Creating a rare spectacle

By HermineBloom

Ladies wearing cat-eye shaped eyeglasses and men wearing large, aviator-style, wire-rimmed frames are usually pictured in dusty, sepia-colored photographs. Some odd years later, trend-conscious young people donning the same throwback style can be found roaming Chicago’s city streets thanks to Coyote DeGroot, who isn’t convinced that vintage frames have become antiquated and irrelevant just yet.

DeGroot founded Labrabbit Optics six months ago, which is a one-man business fully devoted to independently acquiring lenses and selling old-stock frames for an affordable price in the most intimate of settings—DeGroot’s Wicker Park fourth-floor apartment at 2152 W. Division St.

After moving back to his parents’ house, DeGroot sought employment at an optical dispensary called Eyemart Express, which he admits wasn’t producing quality work at the time. Later, he began working at an optical lab and has worked there full-time for the past nine years. Along the way, DeGroot got advanced certification from the American Board of Optometrists, as well as the National Contact Lens Examiners.

He has maintained the opinion that the frames at Lenscrafters or Pearle Vision aren’t quite diverse enough.

“They carry only a thousand different styles of frames, but [it’s] a thousand small rectangles,” DeGroot said. “They’re essentially the same shape. I’d rather have something sort of ghetto-fabulous, [or with] gemstones.”

In an effort to break the monotony of working for a rigid industry and selling conventional frames, DeGroot began scouring the city for unique-looking frames to sell on his own accord. Originally, he assumed there might be a secret thrift store with a gold mine stock of vintage frames, he said. Realistically, though, for the past six months he’s collected frames through friends, optical industry connections, out-of-business optometrists and the occasional vintage shop.

Admittedly, DeGroot is instantly attracted to large frames, bright colors, odd patterns and stuff that looks a little sci-fi. In other words, he looks for “a provocative style that somebody’s going to notice instantly,” he said.

As far as the technical equipment used to prepare and cut the lenses, DeGroot purchased 20-year-old machinery in an alleyway in Milwaukee, Wis. prior to launching his business.

“The guy was really happy to get rid of it and I was really happy to get it,” DeGroot said.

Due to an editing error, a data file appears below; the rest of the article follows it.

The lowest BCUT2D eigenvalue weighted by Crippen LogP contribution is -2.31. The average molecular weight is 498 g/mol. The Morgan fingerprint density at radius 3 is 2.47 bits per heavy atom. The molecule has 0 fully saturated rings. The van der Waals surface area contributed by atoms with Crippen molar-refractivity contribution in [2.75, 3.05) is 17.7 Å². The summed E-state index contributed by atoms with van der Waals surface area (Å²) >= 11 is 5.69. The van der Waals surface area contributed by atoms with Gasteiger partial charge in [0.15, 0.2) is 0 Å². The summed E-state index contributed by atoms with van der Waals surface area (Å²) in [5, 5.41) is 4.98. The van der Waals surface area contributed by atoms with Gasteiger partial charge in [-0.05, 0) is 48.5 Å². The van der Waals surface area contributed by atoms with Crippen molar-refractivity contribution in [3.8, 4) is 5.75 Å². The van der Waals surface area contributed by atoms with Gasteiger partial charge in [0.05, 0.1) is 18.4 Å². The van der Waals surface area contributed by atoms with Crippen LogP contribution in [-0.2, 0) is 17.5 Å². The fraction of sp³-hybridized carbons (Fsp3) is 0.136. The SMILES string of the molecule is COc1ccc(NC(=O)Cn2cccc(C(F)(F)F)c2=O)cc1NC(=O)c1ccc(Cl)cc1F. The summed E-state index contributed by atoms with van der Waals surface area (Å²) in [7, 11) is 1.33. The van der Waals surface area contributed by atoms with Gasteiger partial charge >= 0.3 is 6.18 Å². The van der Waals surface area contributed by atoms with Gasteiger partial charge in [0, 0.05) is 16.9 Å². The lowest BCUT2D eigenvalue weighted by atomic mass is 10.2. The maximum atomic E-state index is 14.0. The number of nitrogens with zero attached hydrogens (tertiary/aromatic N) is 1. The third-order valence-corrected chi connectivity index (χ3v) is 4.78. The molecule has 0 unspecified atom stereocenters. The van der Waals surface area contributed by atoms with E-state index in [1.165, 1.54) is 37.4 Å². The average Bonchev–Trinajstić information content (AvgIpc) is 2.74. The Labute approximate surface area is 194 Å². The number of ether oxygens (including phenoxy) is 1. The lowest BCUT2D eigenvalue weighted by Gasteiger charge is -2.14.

Labrabbit Optics acts as an independent optical dispensary. Customers will either bring their frames or purchase frames, order lenses and DeGroot will then use a machine to cut and measure the lenses to match the frames, he said.

Because Labrabbit is an independently- run business, DeGroot chooses to price his frames from $40-$100 and his high-end, anti-reflective coating lenses at about $75.

His store is open two days a week and he takes on about six or seven jobs per week from his steadily expanding customer base, which has greatly evolved over the past six months.

“Most people don’t go shopping for eyeglasses on a casual basis,” DeGroot said. “It’s something that they really want and they go out of their way to get it, or they really need because they broke their last pair of glasses.”

Until recently, DeGroot sold to personal friends and friends of friends within the cycling community. Simon Lach, a 25-year-old structural engineer and friend, was DeGroot’s first customer and has since purchased three different, unconventional-looking frames from Labrabbit Optics. His latest pair looks like something a German architect would have worn in the 1980s, Lach said.

In its early stages, word of mouth fueled Labrabbit, though DeGroot finally listed his business on Yelp and is beginning to host trunk shows in the Wicker Park community, such as his upcoming show at Kokorokoko, a resale vintage shop located at 1112 N. Ashland Ave., on Nov. 19.

“It didn’t take very much for a lot of people to start hearing about it and know what was going on,” Lach said. “Just from the very start [and] from the number of people that he knows, he had a customer base.”

DeGroot said he struggles to throw parties at his apartment without the social gathering turning into a group of people trying on the glasses that are displayed in his home.

“Typically when someone gets frames from me, there are a lot compliments that ensue,” DeGroot said.

Kristin Lueke, program coordinator at the University of Chicago and friend to DeGroot, is now a proud owner of clear, plastic frames, which she said are “huge and kind of overwhelming in the greatest way possible.”

“His feedback was really helpful about how the frames look, how they should sit on the face, how comfortable they should be,” Lueke said.

“It was a really great mix of letting the customer independently browse and offering really helpful advice.”

Though DeGroot feels as though it might be conceivable to get a proper storefront at some point, he’s content working the way he is now.

Labrabbit Optics will host a trunk show at Kokorokoko, 1112 N. Ashland Ave., on Nov. 19. Visit for additional information.